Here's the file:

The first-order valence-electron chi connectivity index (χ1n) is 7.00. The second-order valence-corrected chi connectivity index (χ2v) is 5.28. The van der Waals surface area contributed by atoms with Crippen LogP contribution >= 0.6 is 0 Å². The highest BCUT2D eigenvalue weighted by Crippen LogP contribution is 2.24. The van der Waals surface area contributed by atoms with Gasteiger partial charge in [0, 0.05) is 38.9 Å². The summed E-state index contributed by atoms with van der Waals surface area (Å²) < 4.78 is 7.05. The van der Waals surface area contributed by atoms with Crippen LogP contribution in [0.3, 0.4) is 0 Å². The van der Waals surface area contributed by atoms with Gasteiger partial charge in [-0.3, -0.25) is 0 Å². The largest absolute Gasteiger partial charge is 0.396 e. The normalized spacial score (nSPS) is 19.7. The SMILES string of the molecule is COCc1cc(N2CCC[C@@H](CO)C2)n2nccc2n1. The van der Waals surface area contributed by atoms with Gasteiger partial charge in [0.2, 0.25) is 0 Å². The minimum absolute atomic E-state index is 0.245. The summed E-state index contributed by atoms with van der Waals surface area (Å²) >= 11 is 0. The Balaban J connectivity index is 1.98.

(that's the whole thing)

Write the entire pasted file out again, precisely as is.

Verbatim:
The first-order valence-electron chi connectivity index (χ1n) is 7.00. The second-order valence-corrected chi connectivity index (χ2v) is 5.28. The van der Waals surface area contributed by atoms with Crippen LogP contribution >= 0.6 is 0 Å². The highest BCUT2D eigenvalue weighted by Crippen LogP contribution is 2.24. The van der Waals surface area contributed by atoms with Gasteiger partial charge in [0, 0.05) is 38.9 Å². The summed E-state index contributed by atoms with van der Waals surface area (Å²) < 4.78 is 7.05. The van der Waals surface area contributed by atoms with Crippen LogP contribution in [0.3, 0.4) is 0 Å². The van der Waals surface area contributed by atoms with Gasteiger partial charge in [-0.3, -0.25) is 0 Å². The largest absolute Gasteiger partial charge is 0.396 e. The normalized spacial score (nSPS) is 19.7. The SMILES string of the molecule is COCc1cc(N2CCC[C@@H](CO)C2)n2nccc2n1. The van der Waals surface area contributed by atoms with Gasteiger partial charge in [0.2, 0.25) is 0 Å². The minimum absolute atomic E-state index is 0.245. The summed E-state index contributed by atoms with van der Waals surface area (Å²) >= 11 is 0. The Balaban J connectivity index is 1.98.